Parkinson's disease is characterized by progressive degeneration of the dopaminergic (DA) neurons in the substantia nigra (SN). However, the mechanism underlying DA cell death remains unclear. While apoptotic cell death has been implicated in DA cell death in Parkinson's disease, autophagy - a regulated cellular process for degrading intracellular proteins and organelles under stress - in Parkinson's disease is not known. Here, we report evidence of autophagy in DA neurons of the SN in a 1-methyl-4-phenyl-1,2,3,6-tetrahydropyridine (MPTP) model of Parkinson's disease. Mice were treated with saline or MPTP (40 mg/kg) and sacrificed after 7 days, and brain tissue samples were processed for immunohistochemistry using a tyrosine hydroxylase (TH) antibody to reveal the SN area. TH-positive tissues were then processed for transmission electron microscopy and examined for ultrastructural evidence of autophagy. MPTP treatment induced significant morphological changes that closely resembled the autophagic process. This autophagic degeneration was observed in ~35% of DA neurons in MPTP mice. We conclude that at the ultrastructural level MPTP treatment produced a prominent autophagic process in DA neurons. The identification of autophagy in the MPTP model of Parkinson's disease may provide an insight into the mechanism of cell protection and may lead to a novel therapeutic strategy in Parkinson's disease.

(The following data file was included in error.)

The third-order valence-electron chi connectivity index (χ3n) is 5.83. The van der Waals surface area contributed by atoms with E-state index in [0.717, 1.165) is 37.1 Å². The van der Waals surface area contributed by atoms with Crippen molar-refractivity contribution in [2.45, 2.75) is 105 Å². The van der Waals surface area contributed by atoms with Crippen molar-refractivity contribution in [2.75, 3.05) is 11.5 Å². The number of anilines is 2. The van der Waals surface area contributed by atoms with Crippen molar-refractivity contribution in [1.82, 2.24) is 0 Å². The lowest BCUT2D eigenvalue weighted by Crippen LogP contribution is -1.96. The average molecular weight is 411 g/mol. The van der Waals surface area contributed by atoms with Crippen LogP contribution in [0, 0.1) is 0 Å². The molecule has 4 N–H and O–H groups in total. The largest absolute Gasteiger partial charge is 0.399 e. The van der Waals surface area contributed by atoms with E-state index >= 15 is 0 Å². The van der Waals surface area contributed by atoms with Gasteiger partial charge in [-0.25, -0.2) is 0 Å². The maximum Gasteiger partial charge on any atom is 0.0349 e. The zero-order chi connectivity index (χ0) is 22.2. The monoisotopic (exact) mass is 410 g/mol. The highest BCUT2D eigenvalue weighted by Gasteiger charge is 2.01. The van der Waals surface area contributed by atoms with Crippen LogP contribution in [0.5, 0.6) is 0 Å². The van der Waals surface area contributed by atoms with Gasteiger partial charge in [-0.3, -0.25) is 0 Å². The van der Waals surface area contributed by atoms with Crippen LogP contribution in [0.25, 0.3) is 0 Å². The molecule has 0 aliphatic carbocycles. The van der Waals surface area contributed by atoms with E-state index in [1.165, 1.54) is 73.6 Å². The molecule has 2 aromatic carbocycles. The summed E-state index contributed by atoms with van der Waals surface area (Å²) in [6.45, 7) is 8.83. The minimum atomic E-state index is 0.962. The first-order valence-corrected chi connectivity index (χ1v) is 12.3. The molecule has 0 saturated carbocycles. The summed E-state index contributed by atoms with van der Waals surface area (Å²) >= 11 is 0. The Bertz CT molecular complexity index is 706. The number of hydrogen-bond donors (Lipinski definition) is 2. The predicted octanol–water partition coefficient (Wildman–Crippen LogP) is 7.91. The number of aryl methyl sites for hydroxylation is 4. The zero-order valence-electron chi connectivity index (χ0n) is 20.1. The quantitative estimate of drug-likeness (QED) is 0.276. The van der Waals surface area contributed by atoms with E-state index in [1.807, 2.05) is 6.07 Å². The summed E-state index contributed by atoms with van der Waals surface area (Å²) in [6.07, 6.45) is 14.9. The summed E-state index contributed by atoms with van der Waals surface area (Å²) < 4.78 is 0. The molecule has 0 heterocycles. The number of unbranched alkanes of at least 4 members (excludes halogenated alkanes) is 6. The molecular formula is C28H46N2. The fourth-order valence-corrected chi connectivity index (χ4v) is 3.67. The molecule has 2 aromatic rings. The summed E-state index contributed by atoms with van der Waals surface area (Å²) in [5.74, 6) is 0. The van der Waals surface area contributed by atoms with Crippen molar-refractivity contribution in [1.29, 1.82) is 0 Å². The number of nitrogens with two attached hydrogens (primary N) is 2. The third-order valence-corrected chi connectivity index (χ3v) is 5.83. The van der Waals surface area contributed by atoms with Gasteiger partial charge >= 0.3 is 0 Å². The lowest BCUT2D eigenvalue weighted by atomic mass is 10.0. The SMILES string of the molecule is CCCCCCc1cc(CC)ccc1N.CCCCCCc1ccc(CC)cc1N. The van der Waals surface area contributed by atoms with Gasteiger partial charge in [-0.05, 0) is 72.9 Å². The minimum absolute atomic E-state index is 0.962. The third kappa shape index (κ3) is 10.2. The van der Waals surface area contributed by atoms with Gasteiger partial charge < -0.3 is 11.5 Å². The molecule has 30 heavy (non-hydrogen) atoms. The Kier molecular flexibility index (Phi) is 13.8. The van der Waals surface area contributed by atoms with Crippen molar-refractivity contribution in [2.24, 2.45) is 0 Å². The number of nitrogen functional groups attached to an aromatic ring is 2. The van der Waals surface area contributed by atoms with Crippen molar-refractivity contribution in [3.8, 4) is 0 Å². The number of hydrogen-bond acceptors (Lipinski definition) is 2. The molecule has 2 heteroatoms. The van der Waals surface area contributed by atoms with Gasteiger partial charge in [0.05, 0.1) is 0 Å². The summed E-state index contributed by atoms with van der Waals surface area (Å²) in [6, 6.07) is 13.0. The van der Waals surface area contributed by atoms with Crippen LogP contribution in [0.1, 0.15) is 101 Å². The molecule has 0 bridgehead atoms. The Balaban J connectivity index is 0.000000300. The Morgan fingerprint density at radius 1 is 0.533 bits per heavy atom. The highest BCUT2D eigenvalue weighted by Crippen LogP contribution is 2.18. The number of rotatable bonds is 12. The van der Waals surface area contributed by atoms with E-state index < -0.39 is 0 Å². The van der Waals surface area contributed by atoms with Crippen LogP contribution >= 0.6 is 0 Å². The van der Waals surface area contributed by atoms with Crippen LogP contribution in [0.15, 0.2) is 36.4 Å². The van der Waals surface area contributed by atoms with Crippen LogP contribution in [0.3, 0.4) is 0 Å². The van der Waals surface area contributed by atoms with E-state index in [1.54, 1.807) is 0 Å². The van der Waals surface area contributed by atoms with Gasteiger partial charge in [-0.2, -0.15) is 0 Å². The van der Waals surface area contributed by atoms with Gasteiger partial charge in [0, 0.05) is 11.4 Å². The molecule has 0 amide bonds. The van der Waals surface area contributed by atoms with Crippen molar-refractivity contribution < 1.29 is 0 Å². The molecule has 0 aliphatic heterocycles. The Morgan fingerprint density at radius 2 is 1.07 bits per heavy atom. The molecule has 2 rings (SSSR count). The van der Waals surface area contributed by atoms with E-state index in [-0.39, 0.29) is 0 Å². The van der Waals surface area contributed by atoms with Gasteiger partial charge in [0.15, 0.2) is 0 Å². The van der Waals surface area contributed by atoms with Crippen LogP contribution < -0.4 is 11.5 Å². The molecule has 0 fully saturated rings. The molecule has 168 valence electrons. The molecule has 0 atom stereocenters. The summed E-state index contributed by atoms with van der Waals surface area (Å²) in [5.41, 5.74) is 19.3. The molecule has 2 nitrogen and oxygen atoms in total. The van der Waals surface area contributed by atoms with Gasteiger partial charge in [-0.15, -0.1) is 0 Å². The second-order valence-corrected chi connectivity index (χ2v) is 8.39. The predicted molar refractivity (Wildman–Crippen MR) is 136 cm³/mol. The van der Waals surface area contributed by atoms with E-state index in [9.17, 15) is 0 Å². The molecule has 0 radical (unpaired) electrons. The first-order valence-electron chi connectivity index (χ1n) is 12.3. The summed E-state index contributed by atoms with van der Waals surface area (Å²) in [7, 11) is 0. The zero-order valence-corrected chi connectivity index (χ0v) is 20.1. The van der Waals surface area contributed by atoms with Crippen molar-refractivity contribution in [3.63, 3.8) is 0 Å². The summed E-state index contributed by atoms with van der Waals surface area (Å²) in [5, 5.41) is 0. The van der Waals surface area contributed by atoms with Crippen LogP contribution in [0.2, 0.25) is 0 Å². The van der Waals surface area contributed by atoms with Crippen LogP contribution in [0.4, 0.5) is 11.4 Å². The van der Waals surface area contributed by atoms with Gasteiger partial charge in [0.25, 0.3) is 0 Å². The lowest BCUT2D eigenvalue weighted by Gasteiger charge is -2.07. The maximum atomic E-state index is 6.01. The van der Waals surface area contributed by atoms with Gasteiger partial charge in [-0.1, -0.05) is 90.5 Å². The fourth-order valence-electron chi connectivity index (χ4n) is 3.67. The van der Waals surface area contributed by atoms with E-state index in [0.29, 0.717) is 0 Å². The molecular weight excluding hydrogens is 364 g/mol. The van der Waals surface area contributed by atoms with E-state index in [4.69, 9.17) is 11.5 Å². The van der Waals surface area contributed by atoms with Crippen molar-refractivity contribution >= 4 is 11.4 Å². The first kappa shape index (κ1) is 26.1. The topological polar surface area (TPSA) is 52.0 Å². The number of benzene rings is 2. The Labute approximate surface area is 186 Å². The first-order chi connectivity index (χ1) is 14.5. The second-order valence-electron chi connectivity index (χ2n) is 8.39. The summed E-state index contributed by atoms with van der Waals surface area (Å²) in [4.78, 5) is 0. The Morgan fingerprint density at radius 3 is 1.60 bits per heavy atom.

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ÖZTAŞ, EMİN and TOPAL, TURGUT (2003) "A Cell Protective Mechanism in a Murine Model of Parkinson's Disease," Turkish Journal of Medical Sciences: Vol. 33: No. 5, Article 5. Available at: https://journals.tubitak.gov.tr/medical/vol33/iss5/5